All we need for statistical significance of the result is ELO difference over standard deviation. And in fact not even that, but (win_ratio - loss_ratio)/sigma.

Short derivation working very well for pretty closely matched engines (can be generalized rigorously). Up to say 60%/40% result mismatch, sigma is very close to sqrt(win_ratio+loss_ratio)/sqrt(N), where N is the total number of games.

So (win_ratio - loss_ratio)/sigma = N*(win_ratio - loss_ratio)/sqrt(N*[win_ratio + loss_ratio]) = (Wins - Losses)/sqrt(Wins + Losses), where the notation should be pretty clear.

This

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`(Wins - Losses)/sqrt(Wins + Losses)`

Example TCEC Superfinal result: +9 -2 =89

**Rigorously:**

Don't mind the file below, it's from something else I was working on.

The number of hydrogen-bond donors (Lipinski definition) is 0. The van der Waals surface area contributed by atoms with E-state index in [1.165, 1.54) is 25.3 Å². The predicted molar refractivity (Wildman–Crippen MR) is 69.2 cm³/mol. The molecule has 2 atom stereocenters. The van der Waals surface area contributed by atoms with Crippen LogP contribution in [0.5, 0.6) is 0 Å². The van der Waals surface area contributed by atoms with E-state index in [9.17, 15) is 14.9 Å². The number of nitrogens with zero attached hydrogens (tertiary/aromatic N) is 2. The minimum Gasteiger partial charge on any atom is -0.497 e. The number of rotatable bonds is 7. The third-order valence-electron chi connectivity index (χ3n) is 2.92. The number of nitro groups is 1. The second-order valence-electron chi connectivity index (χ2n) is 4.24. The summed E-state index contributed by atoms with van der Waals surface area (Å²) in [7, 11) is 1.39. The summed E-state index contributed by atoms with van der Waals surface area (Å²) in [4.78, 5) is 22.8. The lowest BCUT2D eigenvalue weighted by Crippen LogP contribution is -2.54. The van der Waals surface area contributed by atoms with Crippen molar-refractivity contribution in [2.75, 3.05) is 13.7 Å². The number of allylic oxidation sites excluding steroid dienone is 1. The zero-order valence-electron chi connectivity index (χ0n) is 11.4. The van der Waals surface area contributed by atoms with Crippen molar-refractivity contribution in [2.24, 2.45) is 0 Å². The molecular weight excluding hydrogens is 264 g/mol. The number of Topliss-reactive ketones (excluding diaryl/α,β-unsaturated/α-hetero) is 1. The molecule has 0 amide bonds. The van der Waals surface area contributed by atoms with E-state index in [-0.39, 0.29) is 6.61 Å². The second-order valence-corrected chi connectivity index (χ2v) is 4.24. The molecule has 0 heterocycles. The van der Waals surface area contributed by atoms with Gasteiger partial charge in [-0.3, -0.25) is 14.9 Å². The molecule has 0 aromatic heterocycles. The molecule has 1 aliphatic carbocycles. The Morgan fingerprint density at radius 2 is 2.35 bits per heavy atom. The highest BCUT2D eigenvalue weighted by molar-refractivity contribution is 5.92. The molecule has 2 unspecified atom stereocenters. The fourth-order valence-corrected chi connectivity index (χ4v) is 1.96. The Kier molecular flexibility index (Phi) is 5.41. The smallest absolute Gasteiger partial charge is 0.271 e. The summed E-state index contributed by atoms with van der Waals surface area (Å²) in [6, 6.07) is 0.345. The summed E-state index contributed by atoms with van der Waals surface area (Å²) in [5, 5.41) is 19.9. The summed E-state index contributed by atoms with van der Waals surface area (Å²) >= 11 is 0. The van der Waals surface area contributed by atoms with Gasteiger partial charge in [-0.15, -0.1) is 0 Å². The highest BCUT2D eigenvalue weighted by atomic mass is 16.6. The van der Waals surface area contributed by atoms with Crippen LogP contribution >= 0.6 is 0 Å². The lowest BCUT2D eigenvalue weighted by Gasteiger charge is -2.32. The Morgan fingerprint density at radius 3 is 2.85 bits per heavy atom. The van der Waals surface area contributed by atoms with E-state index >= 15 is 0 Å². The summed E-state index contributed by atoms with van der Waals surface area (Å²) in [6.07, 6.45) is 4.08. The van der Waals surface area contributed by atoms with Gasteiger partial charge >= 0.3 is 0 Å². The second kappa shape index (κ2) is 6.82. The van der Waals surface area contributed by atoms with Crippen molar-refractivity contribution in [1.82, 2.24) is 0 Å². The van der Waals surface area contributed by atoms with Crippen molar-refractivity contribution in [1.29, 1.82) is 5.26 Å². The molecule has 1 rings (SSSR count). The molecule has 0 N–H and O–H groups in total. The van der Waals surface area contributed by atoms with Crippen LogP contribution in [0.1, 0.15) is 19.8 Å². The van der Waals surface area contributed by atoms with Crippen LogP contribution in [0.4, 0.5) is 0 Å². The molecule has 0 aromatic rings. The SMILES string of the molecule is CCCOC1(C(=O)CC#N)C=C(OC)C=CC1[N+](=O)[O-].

N=100

win_ratio - loss_ratio = (9-2)/100 = 0.07

sigma = sqrt(w*(1-w)+l*(1-l)+2*w*l)/sqrt(N) = 0.032419

(w-l)/sigma =

**2.159**

**The given simple expression:**

(Wins - Losses)/sqrt(Wins + Losses) = (9-2)/sqrt(9+2) =

**2.111**

The interpretation is the following: the result of the match is a bit above 2 standard deviations off perfect equality, or stronger engine has a LOS of a bit above 97.7%. When the result is 5-6 standard deviations, it's even hard to write the LOS, but statistical significance of 5-6 standard deviations is clear.

Even with this few games, the expression works very well. In case of something like Fishtest patches, it will work almost perfectly, as ELO differences are small and the number of games large.